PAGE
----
Illusion of a new beginning
Unburdened by dilemmas that liberals struggled with and determined to consolidate their power, PiS did not hesitate to radically increase social spending, particularly for family benefits in the framework of the Family 500+ program. Initially the main declared goal was to increase fertility rates, but demographers were skeptical. Many pointed out that the decision to have more than one child is a very complex one. It does not primarily depend on increased disposable income per capita in the family, but more importantly on the ability to reconcile work and family obligations.
When the program failed to significantly improve fertility rates, the government started to stress poverty reduction as the most important achievement of its flagship social program. The initial success of Family 500+ in reducing poverty, especially extreme poverty among young children, was indeed impressive and much needed. With more money at their disposal, less affluent families could also repay some of their debts, as confirmed by data from the Bureau of Credit Information (BIK). As a consequence, “first family vacation at the Baltic Sea” became an almost proverbial result of the program, a symbolic encapsulation of its social achievements. When it was pointed out that poverty reduction could be even more cost-effective if the benefit would be based on income criteria, the government responded that the semi-unconditional character of the program avoids stigmatization of poorer beneficiaries and was saving money on auditing.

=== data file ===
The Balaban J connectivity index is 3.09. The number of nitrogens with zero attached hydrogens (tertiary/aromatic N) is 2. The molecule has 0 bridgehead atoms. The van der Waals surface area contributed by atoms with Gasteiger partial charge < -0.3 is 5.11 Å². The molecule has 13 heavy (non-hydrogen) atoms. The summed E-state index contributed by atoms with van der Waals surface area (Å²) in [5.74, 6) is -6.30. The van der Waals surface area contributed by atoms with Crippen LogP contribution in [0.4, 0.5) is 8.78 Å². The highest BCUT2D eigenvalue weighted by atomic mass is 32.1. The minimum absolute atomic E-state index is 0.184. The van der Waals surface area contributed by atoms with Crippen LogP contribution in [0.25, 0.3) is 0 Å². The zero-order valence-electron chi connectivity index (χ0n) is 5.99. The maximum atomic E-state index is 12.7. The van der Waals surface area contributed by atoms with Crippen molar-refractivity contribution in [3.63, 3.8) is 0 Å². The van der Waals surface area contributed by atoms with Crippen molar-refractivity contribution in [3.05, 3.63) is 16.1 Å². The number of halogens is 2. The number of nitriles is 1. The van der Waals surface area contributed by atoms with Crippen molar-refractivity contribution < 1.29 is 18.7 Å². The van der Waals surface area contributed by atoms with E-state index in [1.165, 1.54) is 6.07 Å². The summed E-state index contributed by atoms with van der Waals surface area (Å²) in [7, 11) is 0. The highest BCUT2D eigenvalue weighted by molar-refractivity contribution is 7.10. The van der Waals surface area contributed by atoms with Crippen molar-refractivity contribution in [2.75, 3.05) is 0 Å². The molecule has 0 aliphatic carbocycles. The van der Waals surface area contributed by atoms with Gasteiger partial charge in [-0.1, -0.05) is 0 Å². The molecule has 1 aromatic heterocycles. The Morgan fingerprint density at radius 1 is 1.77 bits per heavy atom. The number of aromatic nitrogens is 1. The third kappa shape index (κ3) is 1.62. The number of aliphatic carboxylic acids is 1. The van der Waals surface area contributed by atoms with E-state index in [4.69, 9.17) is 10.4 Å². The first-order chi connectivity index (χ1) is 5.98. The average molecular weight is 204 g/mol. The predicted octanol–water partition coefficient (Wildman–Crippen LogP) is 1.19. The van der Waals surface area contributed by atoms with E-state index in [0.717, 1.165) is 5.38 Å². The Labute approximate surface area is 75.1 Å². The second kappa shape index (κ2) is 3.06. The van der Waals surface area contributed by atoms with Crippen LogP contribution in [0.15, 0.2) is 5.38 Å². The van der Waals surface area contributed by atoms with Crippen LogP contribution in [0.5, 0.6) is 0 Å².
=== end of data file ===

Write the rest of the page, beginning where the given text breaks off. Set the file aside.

These arguments, however, are becoming increasingly unconvincing in the face of recent data from the Main Statistical Office (GUS) which shows that in 2018 extreme poverty was on the rise again. Prices, especially of food, have been steadily rising in Poland for quite some time, and the benefits from Family 500+, paid out irrespective of families’ income, have proven to be increasingly insufficient, especially for families whose household budget is spent predominantly on necessities.